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Jakarta Post

EXCLUSIVE: ‘Kids feel lonely’ amid extended remote learning period, Nadiem says

  • Rizki Fachriansyah
    Rizki Fachriansyah

    The Jakarta Post

Jakarta   /   Wed, August 12, 2020   /   01:53 pm
EXCLUSIVE: ‘Kids feel lonely’ amid extended remote learning period, Nadiem says Education and Culture Minister during the webinar Educating the Nation: 2020-2045, part of "The Jakarta Post’s" webinar series Jakpost Up Close, on Aug. 12. (JP/Esther Samboh)

Education and Culture Minister Nadiem Makarim has conveyed his concerns regarding the long-term impacts of remote learning on the psychological well-being of Indonesian students, saying that prolonged detachment from their peers and teachers could result in increased anxiety and depression.

Students across the country are at risk of feeling lonely and tense as they are no longer able to experience the personal and interactive learning process they grew accustomed to prior to the COVID-19 pandemic, he said.

“There’s research being done on what happens when kids can’t go to school for an extended period of time, and the impact is significant,” Nadiem said during the Educating the Nation webinar, which was part of The Jakarta Post’s webinar series Jakpost Up Close, on Wednesday.

“The impact is not just on the cognitive aspect of it but also on the emotional and psychological well-being of the students.”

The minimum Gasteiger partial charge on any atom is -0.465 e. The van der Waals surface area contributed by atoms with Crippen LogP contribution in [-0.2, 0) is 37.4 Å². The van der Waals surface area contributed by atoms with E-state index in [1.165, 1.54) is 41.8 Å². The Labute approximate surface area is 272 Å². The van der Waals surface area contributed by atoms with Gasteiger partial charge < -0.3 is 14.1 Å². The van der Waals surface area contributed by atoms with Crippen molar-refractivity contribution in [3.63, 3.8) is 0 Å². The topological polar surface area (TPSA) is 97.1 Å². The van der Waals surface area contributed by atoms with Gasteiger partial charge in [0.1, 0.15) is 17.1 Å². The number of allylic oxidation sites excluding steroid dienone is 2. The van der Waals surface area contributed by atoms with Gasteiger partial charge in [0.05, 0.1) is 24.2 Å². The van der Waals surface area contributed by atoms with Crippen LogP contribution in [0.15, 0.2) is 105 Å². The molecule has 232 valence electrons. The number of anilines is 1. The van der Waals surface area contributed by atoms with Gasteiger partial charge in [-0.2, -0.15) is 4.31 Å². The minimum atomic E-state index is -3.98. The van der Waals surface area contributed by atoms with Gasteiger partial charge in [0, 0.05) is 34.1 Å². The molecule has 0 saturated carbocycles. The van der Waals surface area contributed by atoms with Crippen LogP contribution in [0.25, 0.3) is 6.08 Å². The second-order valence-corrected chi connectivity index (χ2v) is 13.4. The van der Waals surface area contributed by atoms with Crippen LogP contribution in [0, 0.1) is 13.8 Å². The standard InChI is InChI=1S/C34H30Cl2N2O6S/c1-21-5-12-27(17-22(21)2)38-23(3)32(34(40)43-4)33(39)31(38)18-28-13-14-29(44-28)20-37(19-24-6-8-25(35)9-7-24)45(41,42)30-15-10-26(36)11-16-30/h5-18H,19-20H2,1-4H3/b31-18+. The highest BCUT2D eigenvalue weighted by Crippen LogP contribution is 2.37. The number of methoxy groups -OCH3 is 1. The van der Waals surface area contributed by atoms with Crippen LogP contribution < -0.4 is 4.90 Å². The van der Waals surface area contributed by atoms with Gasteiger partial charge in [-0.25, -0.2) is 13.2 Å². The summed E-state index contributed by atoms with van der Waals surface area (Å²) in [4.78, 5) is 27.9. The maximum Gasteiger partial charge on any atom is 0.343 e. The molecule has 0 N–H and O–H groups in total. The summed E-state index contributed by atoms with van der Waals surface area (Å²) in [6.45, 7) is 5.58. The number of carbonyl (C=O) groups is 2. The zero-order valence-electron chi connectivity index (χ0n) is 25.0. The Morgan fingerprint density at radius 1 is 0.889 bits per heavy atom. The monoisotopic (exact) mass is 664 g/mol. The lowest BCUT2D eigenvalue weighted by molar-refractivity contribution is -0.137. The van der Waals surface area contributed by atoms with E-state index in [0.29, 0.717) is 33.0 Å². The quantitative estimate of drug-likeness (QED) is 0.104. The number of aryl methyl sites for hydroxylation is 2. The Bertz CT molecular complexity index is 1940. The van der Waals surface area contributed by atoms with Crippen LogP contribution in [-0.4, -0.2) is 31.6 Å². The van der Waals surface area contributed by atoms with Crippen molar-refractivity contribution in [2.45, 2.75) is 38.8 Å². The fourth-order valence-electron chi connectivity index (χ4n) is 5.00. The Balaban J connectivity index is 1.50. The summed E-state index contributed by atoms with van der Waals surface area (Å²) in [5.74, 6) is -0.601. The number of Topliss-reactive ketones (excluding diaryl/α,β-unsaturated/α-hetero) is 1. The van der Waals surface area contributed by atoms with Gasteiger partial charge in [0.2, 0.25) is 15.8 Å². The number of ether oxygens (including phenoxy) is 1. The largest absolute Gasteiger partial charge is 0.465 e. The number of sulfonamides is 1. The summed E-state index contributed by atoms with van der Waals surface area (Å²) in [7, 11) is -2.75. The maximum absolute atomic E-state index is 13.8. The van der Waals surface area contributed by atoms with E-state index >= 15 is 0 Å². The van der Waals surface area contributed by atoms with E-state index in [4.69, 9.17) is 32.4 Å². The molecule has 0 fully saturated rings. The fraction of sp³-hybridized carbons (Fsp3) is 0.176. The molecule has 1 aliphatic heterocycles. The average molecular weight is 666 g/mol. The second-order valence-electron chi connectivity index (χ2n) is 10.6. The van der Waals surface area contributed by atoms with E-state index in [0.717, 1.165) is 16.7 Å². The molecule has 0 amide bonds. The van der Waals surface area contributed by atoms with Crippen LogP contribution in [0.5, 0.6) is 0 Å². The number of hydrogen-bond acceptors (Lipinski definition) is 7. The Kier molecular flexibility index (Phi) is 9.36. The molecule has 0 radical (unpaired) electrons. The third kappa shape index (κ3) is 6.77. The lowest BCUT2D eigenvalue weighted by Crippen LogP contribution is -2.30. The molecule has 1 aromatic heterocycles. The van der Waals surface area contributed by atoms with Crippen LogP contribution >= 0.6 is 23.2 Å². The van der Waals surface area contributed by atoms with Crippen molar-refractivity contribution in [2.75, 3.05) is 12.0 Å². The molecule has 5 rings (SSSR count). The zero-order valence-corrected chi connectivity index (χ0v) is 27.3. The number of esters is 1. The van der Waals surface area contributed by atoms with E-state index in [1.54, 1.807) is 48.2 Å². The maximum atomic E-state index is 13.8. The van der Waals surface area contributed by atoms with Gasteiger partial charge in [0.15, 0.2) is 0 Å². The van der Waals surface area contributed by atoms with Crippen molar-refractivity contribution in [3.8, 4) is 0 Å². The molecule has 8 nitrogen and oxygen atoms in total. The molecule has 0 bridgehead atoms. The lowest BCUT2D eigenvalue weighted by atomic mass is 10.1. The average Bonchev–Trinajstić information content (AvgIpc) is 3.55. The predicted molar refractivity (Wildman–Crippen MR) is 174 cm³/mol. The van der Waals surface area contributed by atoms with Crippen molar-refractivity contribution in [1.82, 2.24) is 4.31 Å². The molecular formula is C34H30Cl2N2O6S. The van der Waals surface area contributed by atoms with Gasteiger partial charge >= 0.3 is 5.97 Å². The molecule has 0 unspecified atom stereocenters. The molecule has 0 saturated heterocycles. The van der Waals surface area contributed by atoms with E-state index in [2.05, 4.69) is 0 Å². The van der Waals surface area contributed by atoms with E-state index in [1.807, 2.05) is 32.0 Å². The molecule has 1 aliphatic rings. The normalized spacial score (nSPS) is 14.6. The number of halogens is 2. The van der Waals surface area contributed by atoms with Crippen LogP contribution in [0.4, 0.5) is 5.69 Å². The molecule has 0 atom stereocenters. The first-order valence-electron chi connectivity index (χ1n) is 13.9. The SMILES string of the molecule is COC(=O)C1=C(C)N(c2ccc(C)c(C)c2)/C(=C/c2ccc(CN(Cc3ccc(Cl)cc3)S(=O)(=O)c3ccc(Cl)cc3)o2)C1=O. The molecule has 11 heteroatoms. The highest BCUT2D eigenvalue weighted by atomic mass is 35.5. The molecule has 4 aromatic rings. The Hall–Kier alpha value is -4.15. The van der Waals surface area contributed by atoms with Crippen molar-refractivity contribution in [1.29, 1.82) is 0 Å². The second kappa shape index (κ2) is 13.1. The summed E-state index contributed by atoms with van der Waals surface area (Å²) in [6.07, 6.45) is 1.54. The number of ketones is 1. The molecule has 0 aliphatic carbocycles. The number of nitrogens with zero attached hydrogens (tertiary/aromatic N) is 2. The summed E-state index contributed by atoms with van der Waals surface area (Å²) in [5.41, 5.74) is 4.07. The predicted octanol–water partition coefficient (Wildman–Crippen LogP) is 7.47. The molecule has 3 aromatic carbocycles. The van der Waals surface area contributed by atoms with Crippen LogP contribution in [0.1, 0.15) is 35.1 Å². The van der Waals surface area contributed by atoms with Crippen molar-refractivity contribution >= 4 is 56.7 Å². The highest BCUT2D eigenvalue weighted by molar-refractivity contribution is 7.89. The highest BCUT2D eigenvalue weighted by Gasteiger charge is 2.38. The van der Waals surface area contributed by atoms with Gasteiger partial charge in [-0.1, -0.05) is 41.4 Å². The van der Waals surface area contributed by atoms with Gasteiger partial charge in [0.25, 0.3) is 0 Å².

Read also: Pak Nadiem, please send the kids back to school

He warned that extended periods of distance learning could potentially deprive children of their psychological development, rendering them susceptible to antisocial tendencies.

“We’re seeing a lot of tension — psychological tension and pressure — right now on both parents and students, and to be honest, a lot of loneliness,” Nadiem said.

“No one really talks about this as a huge and potentially permanent psychological impact as kids feel lonely for extended periods of time.”

The mitigation of mental health risks inherent to extended isolation should be viewed as an essential aspect of national recovery efforts, he said.  

Read also: School reopening risky

The mental well-being of students and socioeconomic discrepancies, he added, were among the main reasons why the government recently decided to allow more schools to reopen as there had yet to be any feasible substitute for in-person learning amid the pandemic.

“We need to mitigate [the effects of the pandemic], but without sacrificing too much of the health risks.”

The government’s decision to allow schools to reopen in moderate-risk areas or yellow zones was met with criticism from health experts and policymakers who are concerned for the physical safety and health of students as the pandemic has not shown any signs of abating anytime soon.

Nadiem defended the policy as a difficult, albeit necessary trade-off to maintaining the spirit of learning in a time of crisis.

“This is something that we need to balance in our considerations and policies while still maintaining as strict of a health protocol as possible.”